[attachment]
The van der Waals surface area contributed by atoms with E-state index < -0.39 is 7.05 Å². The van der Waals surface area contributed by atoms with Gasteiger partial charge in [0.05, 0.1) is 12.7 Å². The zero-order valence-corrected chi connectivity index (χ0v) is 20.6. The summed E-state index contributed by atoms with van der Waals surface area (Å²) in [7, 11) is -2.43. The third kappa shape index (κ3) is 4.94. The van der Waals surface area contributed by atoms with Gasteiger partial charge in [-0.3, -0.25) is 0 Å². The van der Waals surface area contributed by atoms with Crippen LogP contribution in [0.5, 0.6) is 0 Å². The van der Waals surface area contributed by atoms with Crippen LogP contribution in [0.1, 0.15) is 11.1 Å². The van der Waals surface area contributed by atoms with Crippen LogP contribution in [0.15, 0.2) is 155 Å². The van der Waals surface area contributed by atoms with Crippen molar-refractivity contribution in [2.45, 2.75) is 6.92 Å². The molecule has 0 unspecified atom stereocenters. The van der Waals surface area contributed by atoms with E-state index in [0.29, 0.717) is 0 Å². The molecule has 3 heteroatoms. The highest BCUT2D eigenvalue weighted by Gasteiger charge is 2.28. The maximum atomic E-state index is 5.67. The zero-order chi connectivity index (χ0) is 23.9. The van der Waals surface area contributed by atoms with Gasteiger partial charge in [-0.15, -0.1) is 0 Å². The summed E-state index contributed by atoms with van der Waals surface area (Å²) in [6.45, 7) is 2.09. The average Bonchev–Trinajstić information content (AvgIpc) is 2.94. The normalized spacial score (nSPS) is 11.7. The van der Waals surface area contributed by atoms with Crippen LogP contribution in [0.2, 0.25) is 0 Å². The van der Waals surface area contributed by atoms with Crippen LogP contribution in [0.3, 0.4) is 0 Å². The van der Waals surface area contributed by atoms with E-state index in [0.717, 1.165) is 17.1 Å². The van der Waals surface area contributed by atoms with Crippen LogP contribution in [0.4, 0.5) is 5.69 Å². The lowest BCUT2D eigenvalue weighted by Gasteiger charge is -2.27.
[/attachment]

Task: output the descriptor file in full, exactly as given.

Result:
The van der Waals surface area contributed by atoms with E-state index < -0.39 is 7.05 Å². The van der Waals surface area contributed by atoms with Gasteiger partial charge in [0.05, 0.1) is 12.7 Å². The zero-order valence-corrected chi connectivity index (χ0v) is 20.6. The summed E-state index contributed by atoms with van der Waals surface area (Å²) in [7, 11) is -2.43. The third kappa shape index (κ3) is 4.94. The van der Waals surface area contributed by atoms with Gasteiger partial charge in [-0.3, -0.25) is 0 Å². The van der Waals surface area contributed by atoms with Crippen LogP contribution in [0.5, 0.6) is 0 Å². The van der Waals surface area contributed by atoms with Crippen LogP contribution in [0.1, 0.15) is 11.1 Å². The van der Waals surface area contributed by atoms with Crippen LogP contribution in [0.15, 0.2) is 155 Å². The van der Waals surface area contributed by atoms with Crippen molar-refractivity contribution in [2.45, 2.75) is 6.92 Å². The molecule has 0 unspecified atom stereocenters. The van der Waals surface area contributed by atoms with E-state index in [0.29, 0.717) is 0 Å². The molecule has 3 heteroatoms. The highest BCUT2D eigenvalue weighted by Gasteiger charge is 2.28. The maximum atomic E-state index is 5.67. The zero-order chi connectivity index (χ0) is 23.9. The van der Waals surface area contributed by atoms with Gasteiger partial charge in [-0.15, -0.1) is 0 Å². The summed E-state index contributed by atoms with van der Waals surface area (Å²) in [6.45, 7) is 2.09. The average Bonchev–Trinajstić information content (AvgIpc) is 2.94. The normalized spacial score (nSPS) is 11.7. The van der Waals surface area contributed by atoms with Crippen LogP contribution in [0.2, 0.25) is 0 Å². The van der Waals surface area contributed by atoms with Crippen LogP contribution in [0.3, 0.4) is 0 Å². The van der Waals surface area contributed by atoms with E-state index in [0.717, 1.165) is 17.1 Å². The van der Waals surface area contributed by atoms with Crippen LogP contribution in [0.4, 0.5) is 5.69 Å². The lowest BCUT2D eigenvalue weighted by Gasteiger charge is -2.27.